Born on May 8, 1888, in Lamar, Missouri, Harry was the first of three children born to John Anderson Truman, a farmer and mule trader, and his wife, Martha Ellen Truman. When his parents chose his name, they decided on “Harry,” to honor his maternal uncle, Harrison Young, but could not decide on a middle name. After more than a month of discussion, they settled on an initial, instead of a second name. “S” was a tribute to both his maternal grandfather, Solomon Young, and his paternal grandfather, Anderson Shipp Truman. A shy, bespectacled Truman grew up a farm in Independence, Missouri. He entered a Kansas City business college after graduating high school -- his second choice because poor eyesight precluded a chance for a commission to West Point Military Academy. Finances forced him to drop out after only one semester, and he took up a number of jobs to help the family. He first was a timekeeper for a railroad construction company, and then a clerk and a bookkeeper at two separate banks in Kansas City.
From Shy Child to Confident Soldier
After five years, he unhappily returned to the farm as its bookkeeper. As a child, an overbearing mother kept Harry from becoming friends with other boys. Seeking male camaraderie, he joined the National Guard and found himself well-liked and respected. He found time amidst it all to court Elizabeth “Bess” Wallace, a high school classmate. She refused to marry him, but they continued their courtship.
|Harry Truman, WWI|
via Wikimedia Commons
When the war ended in 1918, Truman returned home to Bess. When he was sent off to France, she had realized that there was no man for her but Harry. However, he refused to marry her before he left, fearing the war would leave her a widow. They were married in 1919, and their only child, daughter Mary Margaret, was born four years later. That same year, he and a military buddy, Eddie Jacobson, set up a haberdashery shop in Kansas City. However, when the business failed in 1922, Truman owed $20,000 to creditors. A man who believed in never taking the easy way refused to declare bankruptcy and insisted on paying back all the money he borrowed. It took him over fifteen years to fully repay the debt.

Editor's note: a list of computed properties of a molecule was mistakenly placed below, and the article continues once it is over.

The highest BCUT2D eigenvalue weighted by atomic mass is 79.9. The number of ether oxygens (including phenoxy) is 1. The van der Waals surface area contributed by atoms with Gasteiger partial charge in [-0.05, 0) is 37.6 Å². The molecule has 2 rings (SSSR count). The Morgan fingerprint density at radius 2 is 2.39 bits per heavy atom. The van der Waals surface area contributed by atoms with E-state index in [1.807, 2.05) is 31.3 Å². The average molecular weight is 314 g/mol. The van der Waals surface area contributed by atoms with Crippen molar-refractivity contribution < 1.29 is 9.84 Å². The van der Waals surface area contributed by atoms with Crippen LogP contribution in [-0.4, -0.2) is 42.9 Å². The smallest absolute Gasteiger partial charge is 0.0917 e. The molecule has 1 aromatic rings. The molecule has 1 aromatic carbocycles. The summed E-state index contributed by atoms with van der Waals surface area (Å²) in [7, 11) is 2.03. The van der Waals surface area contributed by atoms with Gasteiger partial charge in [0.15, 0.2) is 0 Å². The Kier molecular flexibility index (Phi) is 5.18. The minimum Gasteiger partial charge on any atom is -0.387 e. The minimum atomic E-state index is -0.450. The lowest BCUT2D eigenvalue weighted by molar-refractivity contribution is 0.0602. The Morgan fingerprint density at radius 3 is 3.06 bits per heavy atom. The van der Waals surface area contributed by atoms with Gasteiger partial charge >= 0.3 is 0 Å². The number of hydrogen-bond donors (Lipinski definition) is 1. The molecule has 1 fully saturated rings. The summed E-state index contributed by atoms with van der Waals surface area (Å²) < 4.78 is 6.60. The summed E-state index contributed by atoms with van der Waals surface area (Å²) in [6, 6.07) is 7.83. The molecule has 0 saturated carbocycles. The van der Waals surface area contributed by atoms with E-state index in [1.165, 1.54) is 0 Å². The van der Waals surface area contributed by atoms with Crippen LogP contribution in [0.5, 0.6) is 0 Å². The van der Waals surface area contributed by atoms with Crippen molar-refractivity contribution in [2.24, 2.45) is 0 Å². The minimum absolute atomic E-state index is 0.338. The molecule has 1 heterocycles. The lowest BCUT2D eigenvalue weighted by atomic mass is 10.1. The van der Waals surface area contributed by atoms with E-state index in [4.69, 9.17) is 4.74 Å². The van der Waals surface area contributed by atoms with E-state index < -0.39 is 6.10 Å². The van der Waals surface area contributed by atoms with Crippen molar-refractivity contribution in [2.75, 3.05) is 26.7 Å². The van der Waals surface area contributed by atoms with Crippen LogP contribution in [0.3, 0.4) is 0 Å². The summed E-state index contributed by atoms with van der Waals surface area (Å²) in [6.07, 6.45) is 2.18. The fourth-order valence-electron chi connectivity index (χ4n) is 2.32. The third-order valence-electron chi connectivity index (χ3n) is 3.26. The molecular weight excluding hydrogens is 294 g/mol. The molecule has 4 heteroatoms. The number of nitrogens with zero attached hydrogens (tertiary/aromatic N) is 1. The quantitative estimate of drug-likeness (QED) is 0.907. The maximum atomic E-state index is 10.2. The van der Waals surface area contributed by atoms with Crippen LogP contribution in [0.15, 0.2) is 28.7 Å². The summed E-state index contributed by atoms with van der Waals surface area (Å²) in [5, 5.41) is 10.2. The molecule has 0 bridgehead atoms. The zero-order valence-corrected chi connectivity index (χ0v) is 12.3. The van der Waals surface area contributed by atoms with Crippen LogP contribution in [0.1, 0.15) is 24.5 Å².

A Political Career
While looking for a new job after his menswear shop closed, he was approached by Democratic boss Thomas Prendergast. They had a mutual connection through Prendergast’s nephew James, who had served with Truman during the war. Pendergast appointed Truman to a position as an overseer of highways, and after a year, chose him to run for one of three county judge positions in Jackson County. Truman was elected to an administrative judge position but was defeated when he ran for a second term. Undaunted, Truman ran again in 1926 and was elected as a presiding judge, a position he held until he was elected to the United States Senate in 1934.
|Truman's campaign "sound" car, 1934|
Public Domain, via Wikimedia Commons
By the time Truman was up for reelection in 1940, Thomas Pendergast had been convicted of tax evasion and associated with voter fraud. Many predicted Truman’s connection to Pendergast would result in defeat. However, Truman didn’t try to hide or distort his relationship with Pendergast. His reputation as a frank and ethical man helped him win reelection. In his second term, Truman chaired a special committee to investigate the National Defense Program. With World War II waging in Europe, Franklin Roosevelt was quietly beefing up the military, and Truman’s committee’s role was to prevent war profiteering and wasteful spending in defense industries. He gained public support and recognition for his straightforward reports and practical recommendations, and again his lack of pretense earned him the respect of his colleagues.
Path to the White House
In 1944, President Franklin D. Roosevelt decided to run for an unprecedented third term. FDR deemed his acting vice president, Henry Wallace, unacceptable. Instead of a figurehead, FDR wanted to revolutionize the office and staff it with someone who could truly be second in command. Though Wallace was committed to FDR’s New Deal principles, he was too socially liberal and politically insensitive to gain congressional support. However, to replace Wallace, FDR had to find a steady leader who would be a stronger ticket mate.
Truman’s popularity, as well as his reputation as a fiscally responsible man and a defender of citizens’ rights, made him FDR’s choice. Truman had represented his constituents’ wishes in voting for isolationism, but he personally realized that US involvement in WWII was inevitable. A simple man, even after his time in Washington, he spoke of his evolving position, saying, “ We are facing a bunch of thugs, and the only theory a thug understands is a gun and bayonet.”
|President Franklin D. Roosevelt, Vice-President-elect Harry S. Truman, and Vice-President Henry Wallace|
Public Domain, via Wikimedia Commons